MRS. ROBERTS. Oh, do you _think_ they are, aunty? Oh, if I could _only_
believe they were sitting down to a hot supper together now, I should be
_so_ happy! They'd be sure to get on if they were. There's nothing like
eating to make men friendly with each other. Don't you know, at
receptions, how they never have anything to say to each other till the
escalloped oysters and the chicken salad appear; and then how sweet they
are as soon as they've helped the ladies to ice? Oh, thank you, _thank_
you, aunty, for thinking of the hot supper. It's such a relief to my
mind! You can understand, can't you, aunty dear, how anxious I must have
been to have my only brother and my only - my husband - get on nicely
together? My life would be a wreck, simply a wreck, if they didn't. And
Willis and I not having seen each other since I was a child makes it all
the worse. I do _hope_ they're sitting down to a hot supper.

AN ANGRY VOICE from the next berth but one. I wish people in sleeping-
cars -

A VOICE from the berth beyond that. You're mistaken in your premises,
sir. This is a waking-car. Ladies, go on, and oblige an eager listener.

[Sensation, and smothered laughter from the other berths.]

MRS. ROBERTS (after a space of terrified silence, in a loud whisper to
her AUNT.) What horrid things! But now we really must go to bed. It
_was_ too bad to keep talking. I'd no idea my voice was getting so loud.
Which berth will you have, aunty? I'd better take the upper one,
because -

AUNT MARY (whispering). No, no; I must take that, so that you can be
with the baby below.

MRS. ROBERTS. Oh, how good you are, Aunt Mary! It's too bad; it is
really. I can't let you.

AUNT MARY. Well, then, you must; that's all. You know how that child
tosses and kicks about in the night. You never can tell where his head's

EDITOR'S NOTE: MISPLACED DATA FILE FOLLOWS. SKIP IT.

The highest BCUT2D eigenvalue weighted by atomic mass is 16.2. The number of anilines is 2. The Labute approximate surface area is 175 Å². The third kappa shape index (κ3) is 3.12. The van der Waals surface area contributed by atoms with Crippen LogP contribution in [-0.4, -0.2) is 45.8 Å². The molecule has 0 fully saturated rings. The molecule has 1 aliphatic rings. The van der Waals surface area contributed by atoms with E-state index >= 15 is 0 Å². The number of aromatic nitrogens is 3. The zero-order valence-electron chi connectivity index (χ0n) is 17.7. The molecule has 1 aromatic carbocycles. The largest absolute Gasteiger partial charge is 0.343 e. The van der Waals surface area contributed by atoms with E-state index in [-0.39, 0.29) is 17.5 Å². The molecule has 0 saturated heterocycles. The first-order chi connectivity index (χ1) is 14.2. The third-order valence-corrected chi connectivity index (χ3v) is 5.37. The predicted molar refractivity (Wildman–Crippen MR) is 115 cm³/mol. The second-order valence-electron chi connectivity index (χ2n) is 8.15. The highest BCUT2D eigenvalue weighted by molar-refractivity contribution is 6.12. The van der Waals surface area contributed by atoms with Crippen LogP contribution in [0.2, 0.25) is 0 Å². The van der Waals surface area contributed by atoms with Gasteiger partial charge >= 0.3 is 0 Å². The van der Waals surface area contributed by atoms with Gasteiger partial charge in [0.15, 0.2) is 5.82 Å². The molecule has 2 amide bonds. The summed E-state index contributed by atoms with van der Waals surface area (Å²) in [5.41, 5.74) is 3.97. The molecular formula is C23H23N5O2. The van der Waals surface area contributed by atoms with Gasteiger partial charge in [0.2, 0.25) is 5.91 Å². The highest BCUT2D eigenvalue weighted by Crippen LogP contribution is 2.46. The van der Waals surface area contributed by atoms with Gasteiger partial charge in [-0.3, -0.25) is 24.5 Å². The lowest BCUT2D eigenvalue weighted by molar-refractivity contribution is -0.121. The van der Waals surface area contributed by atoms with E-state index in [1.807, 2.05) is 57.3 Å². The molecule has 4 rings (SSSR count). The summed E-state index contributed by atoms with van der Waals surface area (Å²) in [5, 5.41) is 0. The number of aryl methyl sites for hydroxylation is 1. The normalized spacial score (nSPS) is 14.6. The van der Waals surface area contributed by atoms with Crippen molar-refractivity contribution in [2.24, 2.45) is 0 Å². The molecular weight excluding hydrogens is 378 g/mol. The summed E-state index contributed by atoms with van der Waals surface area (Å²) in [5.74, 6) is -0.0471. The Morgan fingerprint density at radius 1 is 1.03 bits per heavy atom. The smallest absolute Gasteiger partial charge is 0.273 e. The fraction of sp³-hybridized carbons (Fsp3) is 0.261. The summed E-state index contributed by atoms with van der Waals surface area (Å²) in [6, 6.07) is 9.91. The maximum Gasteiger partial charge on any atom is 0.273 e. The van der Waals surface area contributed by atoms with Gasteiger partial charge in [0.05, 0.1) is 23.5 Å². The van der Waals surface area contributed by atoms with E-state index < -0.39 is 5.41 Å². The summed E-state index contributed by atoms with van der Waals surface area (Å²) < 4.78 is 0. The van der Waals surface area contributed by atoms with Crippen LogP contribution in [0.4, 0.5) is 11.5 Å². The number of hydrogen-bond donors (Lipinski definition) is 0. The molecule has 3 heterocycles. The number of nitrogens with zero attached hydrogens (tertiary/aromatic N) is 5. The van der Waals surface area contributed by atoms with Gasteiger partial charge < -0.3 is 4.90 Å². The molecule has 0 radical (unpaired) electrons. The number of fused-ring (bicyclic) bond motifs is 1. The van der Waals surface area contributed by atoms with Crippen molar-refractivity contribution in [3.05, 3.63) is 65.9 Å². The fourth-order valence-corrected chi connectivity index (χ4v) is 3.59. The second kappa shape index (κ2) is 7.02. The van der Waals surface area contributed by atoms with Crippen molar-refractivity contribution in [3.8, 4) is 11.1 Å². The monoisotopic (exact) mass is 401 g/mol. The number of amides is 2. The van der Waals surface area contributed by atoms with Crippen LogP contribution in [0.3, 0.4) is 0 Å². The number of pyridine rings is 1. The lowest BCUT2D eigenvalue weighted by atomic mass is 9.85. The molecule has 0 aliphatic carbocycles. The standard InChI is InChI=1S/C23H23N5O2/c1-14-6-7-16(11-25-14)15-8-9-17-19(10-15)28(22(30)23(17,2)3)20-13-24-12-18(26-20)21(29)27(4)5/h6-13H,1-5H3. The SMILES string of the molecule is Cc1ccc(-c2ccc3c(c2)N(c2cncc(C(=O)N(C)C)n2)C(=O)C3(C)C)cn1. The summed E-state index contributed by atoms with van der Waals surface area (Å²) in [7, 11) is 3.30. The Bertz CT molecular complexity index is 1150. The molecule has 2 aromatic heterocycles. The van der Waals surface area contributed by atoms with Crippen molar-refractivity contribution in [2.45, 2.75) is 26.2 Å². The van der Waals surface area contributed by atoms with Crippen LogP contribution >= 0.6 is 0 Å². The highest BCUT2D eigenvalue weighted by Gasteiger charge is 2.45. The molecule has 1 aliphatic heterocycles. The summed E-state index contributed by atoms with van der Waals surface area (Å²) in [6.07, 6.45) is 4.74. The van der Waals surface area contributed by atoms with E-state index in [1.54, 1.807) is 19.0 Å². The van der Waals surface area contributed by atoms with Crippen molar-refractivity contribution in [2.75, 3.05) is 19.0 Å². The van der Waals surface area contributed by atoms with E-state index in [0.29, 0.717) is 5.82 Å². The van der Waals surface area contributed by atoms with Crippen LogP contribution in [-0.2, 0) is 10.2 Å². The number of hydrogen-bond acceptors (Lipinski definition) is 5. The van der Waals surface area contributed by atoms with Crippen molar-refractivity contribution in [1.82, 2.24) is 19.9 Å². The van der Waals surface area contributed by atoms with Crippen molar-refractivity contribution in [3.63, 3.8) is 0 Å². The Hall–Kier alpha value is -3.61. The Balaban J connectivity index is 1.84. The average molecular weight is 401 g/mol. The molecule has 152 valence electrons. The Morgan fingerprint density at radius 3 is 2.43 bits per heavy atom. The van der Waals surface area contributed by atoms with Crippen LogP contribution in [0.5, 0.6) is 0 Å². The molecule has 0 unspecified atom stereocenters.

going to be in the morning, but you'll probably find it at the foot of
the bed. I couldn't sleep an instant, my dear, if I thought that boy was
in the upper berth; for I'd be sure of his tumbling out over you. Here,
let me lay him down. [She lays the baby in the lower berth.] There! Now
get in, Agnes - do, and leave me to my struggle with the attraction of

MRS. ROBERTS. Oh, _poor_ aunty, how will you ever manage it? I _must_
help you up.

AUNT MARY. No, my dear; don't be foolish. But you may go and call the
porter, if you like. I dare say he's used to it.

[MRS. ROBERTS goes and speak timidly to THE PORTER, who fails at first to
understand, then smiles broadly, accepts a quarter with a duck of his
head, and comes forward to AUNT MARY'S side.]

MRS. ROBERTS. Had he better give you his hand to rest your foot in,
while you spring up as if you were mounting horseback?

AUNT MARY (with disdain). _Spring_! My dear, I haven't sprung for a
quarter of a century. I shall require every fibre in the man's body. His
hand, indeed! You get in first, Agnes.

MRS. ROBERTS. I will, aunty dear; but -

AUNT MARY (sternly). Agnes, do as I say. [MRS. ROBERTS crouches down on
the lower berth.] I don't choose that any member of my family shall
witness my contortions. Don't you look.

MRS. ROBERTS. No, no, aunty.

AUNT MARY. Now, porter, are you strong?

PORTER. I used to be porter at a Saratoga hotel, and carried up de
ladies' trunks dere.

AUNT MARY. Then you'll do, I think. Now, then, your knee; now your
back. There! And very handsomely done. Thanks.

MRS. ROBERTS. Are you really in, Aunt Mary?

AUNT MARY (dryly). Yes. Good-night.

MRS. ROBERTS. Good-night, aunty. [After a pause of some minutes.]

AUNT MARY. Well, what?

MRS. ROBERTS. Do you think it's perfectly safe?

[She rises in her berth, and looks up over the edge of the upper.]

AUNT MARY. I suppose so. It's a well-managed road. They've got the air-
brake, I've heard, and the Miller platform, and all those horrid things.
What makes you introduce such unpleasant subjects?

MRS. ROBERTS. Oh, I don't mean accidents. But, you know, when you turn,
it does creak so awfully. I shouldn't mind myself; but the baby -

AUNT MARY. Why, child, do you think I'm going to break through? I
couldn't. I'm one of the _lightest_ sleepers in the world.

MRS. ROBERTS. Yes, I know you're a light sleeper; but - but it doesn't
seem quite the same thing, somehow.

AUNT MARY. But it is; it's quite the same thing, and you can be
perfectly easy in your mind, my dear. I should be quite as loth to break
through as you would to have me. Good-night.

MRS. ROBERTS. Yes; good-night, Aunty!


MRS. ROBERTS. You ought to just see him, how he's lying. He's a perfect
log. _Couldn't_ you just bend over, and peep down at him a moment?

AUNT MARY. Bend over! It would be the death of me. Good-night.

MRS. ROBERTS. Good-night. Did you put the glass into my bag or yours? I
feel so very thirsty, and I want to go and get some water. I'm sure I